80% of the population will experience back pain and it is the leading cause of missed work. Back pain has been linked to a past history of injury or trauma to the head, neck, or back, and it appears that the injury need not be directly to the low back for it to effect the low back. The reason being is that the spine, and the body for that matter, works as one continuous unit. When we injure ourselves the force is transferred through to all parts of our body and the most unstable parts can be injured indirectly. One of the most common areas to be injured indirectly is the uppermost area of the spine called the upper cervical spine. It consists of the top two bones in your neck.
Why is this area so prone to injury? These two bones are the most moveable and unstable bones in the spine. They have the job of balancing and holding our head on. This is a tough job because our head weighs about 12-14 pounds. The only thing holding it on is muscles and ligaments, whereas the rest of the spinal bones are connected by interlocking segments called facets and by intervertebral discs that act like a flexible glue between building blocks.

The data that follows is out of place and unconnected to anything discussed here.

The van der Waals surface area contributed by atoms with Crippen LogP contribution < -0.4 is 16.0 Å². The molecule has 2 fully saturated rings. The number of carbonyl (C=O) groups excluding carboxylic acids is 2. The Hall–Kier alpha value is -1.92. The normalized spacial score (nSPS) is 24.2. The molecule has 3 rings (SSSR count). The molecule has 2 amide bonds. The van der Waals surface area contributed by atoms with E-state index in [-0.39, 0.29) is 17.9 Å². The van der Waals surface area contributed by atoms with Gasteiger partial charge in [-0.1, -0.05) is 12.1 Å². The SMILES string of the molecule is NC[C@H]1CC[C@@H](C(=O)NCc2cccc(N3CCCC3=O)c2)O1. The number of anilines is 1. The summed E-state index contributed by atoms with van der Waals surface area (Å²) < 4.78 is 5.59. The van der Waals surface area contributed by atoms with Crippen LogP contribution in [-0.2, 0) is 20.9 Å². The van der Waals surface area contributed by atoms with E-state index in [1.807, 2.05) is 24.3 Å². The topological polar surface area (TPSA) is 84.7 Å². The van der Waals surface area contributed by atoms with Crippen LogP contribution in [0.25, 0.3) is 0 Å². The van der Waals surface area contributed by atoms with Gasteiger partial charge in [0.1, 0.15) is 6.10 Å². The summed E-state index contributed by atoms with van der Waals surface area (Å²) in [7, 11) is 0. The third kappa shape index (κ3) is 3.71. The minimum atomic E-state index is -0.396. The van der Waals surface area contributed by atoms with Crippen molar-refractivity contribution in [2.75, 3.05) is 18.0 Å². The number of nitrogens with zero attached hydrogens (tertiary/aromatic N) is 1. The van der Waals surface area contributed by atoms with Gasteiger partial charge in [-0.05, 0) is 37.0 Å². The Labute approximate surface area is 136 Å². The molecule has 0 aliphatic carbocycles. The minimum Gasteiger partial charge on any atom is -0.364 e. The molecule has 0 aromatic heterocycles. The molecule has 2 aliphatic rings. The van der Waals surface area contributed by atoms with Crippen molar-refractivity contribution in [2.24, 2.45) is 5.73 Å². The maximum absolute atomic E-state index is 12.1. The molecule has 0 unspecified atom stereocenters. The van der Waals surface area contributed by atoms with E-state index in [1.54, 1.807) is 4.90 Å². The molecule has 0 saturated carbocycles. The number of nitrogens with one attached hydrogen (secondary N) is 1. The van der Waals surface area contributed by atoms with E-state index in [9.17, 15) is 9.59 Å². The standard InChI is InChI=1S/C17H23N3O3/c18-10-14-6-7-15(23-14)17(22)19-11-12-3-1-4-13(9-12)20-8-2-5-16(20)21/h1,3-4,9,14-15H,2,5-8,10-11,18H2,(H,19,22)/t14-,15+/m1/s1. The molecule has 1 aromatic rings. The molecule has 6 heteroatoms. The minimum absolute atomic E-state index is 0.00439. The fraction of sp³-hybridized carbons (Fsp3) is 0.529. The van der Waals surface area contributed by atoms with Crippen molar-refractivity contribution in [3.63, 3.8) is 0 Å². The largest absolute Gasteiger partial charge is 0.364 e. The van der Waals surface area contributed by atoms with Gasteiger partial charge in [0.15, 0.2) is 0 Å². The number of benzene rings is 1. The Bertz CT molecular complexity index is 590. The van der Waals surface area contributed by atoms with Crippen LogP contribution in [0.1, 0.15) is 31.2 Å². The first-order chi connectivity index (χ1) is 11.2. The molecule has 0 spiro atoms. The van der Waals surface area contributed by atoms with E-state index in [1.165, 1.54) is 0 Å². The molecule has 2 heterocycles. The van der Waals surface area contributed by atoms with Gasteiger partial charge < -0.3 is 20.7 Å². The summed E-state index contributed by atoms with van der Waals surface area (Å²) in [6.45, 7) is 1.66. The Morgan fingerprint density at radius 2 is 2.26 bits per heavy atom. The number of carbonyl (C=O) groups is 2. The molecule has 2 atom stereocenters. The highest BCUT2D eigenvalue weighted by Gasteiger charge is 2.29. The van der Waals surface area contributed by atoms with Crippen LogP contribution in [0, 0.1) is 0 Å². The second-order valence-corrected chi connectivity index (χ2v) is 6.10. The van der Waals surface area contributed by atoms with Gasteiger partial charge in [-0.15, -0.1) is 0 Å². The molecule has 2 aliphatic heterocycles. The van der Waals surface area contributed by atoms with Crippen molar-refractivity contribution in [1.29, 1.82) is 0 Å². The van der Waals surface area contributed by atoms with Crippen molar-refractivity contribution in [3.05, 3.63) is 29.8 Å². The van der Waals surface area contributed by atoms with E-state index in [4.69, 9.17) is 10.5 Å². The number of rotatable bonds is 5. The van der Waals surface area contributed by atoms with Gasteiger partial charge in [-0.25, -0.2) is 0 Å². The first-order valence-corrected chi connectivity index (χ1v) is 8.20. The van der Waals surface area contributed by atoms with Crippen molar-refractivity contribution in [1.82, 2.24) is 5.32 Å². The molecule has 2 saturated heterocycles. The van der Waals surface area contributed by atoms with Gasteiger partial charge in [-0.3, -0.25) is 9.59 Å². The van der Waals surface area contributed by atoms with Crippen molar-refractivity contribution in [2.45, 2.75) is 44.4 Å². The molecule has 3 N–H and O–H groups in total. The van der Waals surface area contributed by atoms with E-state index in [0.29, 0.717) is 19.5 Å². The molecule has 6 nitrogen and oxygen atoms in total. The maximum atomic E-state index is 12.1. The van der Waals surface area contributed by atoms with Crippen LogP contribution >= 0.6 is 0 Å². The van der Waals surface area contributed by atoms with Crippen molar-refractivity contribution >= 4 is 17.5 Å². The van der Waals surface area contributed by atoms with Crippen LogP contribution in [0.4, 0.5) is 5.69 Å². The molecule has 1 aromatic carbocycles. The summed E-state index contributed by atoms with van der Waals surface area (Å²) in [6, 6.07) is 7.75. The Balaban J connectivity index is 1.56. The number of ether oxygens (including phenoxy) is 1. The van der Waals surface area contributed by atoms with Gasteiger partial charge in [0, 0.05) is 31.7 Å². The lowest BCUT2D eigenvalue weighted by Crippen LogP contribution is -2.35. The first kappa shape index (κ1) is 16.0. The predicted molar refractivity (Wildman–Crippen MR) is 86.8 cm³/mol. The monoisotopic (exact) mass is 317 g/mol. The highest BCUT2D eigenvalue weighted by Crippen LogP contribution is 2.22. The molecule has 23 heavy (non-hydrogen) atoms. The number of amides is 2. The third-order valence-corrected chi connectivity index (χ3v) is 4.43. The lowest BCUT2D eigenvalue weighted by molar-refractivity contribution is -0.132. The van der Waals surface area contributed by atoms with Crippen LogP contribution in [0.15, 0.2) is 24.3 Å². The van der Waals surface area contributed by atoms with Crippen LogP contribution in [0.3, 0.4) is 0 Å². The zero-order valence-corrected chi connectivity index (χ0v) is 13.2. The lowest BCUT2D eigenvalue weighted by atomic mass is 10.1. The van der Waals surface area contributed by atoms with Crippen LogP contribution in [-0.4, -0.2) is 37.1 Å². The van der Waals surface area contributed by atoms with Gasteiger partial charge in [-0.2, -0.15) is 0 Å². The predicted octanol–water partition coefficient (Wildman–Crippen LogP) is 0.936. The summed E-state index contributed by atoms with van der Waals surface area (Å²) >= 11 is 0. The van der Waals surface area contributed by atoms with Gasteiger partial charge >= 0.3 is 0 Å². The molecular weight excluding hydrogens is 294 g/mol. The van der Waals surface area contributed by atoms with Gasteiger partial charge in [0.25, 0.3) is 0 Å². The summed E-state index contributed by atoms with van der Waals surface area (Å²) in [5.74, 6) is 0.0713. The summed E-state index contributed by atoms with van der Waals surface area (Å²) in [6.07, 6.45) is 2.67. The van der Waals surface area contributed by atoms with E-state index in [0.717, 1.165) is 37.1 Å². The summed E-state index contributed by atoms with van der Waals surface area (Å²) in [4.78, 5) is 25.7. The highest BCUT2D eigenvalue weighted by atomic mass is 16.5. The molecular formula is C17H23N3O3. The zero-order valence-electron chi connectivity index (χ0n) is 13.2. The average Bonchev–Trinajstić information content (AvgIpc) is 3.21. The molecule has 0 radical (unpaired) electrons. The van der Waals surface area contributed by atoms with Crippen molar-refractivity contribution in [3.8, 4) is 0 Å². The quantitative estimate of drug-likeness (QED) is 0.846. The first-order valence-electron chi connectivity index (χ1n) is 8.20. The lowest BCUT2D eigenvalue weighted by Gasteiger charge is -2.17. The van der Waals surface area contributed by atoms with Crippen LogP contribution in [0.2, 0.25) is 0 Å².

How can the upper neck affect my low back? When the upper neck is injured, either directly or indirectly, it can damage the tissue supporting those bones causing scar tissue and adhesions. Scar tissue is the same whether from a cut on your arm or from a sprain or other injury. When you sprain your ankle the same scars form inside your ankle as they do on your arm to heal a cut. These adhesions and scars cause the bones to move improperly and because the spine is one continuous unit it affects the entire spine. The bones below the injured upper cervical spine compensate for the improper movement causing aches and pains well below it sometimes, often in the low back.